If you haven’t already surrounded your navigation with its own <div> and ID, now is a good time to do that. Why? This makes it easy to designate clean, simple rules specific to your navigation and without inadvertently impacting your other style rules, in addition to minimizing your markup and style rules. For this example, I’m giving the li.here rule black text, a light blue background color, a white border on 3 sides, and some padding:

/* remove margins, padding */
#nav ul {
margin:0;
padding:0;
}

/* display inline (across the page) */
/* and make the text bold */
#nav ul, #nav ul li, #nav ul li.here {
display:inline;
font-weight:bold;
}

/* margins, padding for list items */
#nav ul li, #nav ul li.here {
margin:0;
padding:1.2em 0.8em; /* CSS shorthand for 1.2em top and bottom, 0.8em right and left */
}

/* rules for the current page */
#nav ul li.here {
color:#000;
background-color:#e1e7f0;
border-top:1px solid #fff;
border-right:1px solid #fff;
border-left:1px solid #fff;
}

As I mentioned in the previous post and tutorial, you can manage your entire site’s navigation with one “include” file, and I know firsthand how much easier it is to maintain a site when you place common elements within include files.

The above PHP code and CSS rules are really just ideas to help get you started. Your navigation’s visual cue might be a simple but effective one by making the current page bold and the other navigation normal text (not bold). Or, you might use little square disc icons for other pages and a small arrow icon for the current page. Visual cues don’t need to be overly complex. They just need to add a visual help for your visitors.

Look around at websites that you especially like and that are easy to navigate and explore the visual cues for navigation. Note why you think they work, the colors used, type of visual cue, and any other details. In addition, you’ll undoubtedly stumble upon other sites that have lousy or confusing navigation or visual cues. This time, though, try to figure out exactly why it doesn’t work so you’ll avoid that yourself. This exploration can go a long way to help inspire you for your next project’s navigation.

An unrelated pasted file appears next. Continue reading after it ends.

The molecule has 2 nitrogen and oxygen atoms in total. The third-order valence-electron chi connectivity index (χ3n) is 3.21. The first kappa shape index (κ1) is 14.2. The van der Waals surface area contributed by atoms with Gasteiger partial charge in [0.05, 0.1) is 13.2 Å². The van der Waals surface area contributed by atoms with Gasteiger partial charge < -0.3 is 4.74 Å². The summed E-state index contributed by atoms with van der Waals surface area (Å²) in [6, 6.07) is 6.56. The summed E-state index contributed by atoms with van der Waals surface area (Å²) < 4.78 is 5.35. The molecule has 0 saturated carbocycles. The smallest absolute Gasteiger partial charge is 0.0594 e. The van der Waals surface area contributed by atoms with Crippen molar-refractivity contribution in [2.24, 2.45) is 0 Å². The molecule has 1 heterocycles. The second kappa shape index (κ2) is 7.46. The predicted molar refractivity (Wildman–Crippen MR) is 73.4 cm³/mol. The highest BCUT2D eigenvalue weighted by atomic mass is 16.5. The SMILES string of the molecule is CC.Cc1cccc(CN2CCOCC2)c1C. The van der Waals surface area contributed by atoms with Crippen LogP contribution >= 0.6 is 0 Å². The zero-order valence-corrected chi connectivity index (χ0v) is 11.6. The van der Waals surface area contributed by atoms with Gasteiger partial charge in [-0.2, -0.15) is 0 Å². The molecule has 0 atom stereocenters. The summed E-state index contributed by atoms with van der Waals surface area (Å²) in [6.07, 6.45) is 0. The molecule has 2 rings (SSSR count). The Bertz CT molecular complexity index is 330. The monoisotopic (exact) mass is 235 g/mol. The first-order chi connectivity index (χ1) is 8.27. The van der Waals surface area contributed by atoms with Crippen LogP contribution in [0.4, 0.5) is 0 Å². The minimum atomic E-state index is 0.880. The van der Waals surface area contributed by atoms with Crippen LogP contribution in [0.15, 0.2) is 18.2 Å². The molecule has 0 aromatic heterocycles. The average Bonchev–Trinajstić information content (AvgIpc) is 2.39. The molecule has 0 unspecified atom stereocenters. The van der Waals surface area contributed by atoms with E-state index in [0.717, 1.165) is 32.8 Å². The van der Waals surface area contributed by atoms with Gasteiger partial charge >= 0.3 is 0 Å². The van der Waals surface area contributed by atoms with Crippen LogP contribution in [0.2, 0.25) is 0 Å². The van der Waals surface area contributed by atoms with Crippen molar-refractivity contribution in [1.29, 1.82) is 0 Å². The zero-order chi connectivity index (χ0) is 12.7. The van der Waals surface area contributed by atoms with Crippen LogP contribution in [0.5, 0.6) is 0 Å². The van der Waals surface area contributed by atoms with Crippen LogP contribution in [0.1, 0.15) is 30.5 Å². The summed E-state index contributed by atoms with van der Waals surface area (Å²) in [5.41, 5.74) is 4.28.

Added Tuesday morning, 10 October 2006: Vitaly Friedman has collected samples of quite a few well done CSS navigation menus, along with techniques of how they’re created via CSS Navigation Techniques, so here’s a great resource for inspiration: CSS Showcase: A Gallery of CSS Menus / CSS Navigation Tabs. You can submit yours there if you wish, and you’ll also find screen shots of many others with links to the corresponding sites.

Comments

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  1. Usability experts continue to tell us not to have a live hyperlink pointing to the current page, as it can be confusing for visitors. With some basic, simple-to-use PHP and one PHP include file, you can customize your navigation so that the current pag...

    10 Oct, 2006Trackback from Brainstorms and Raves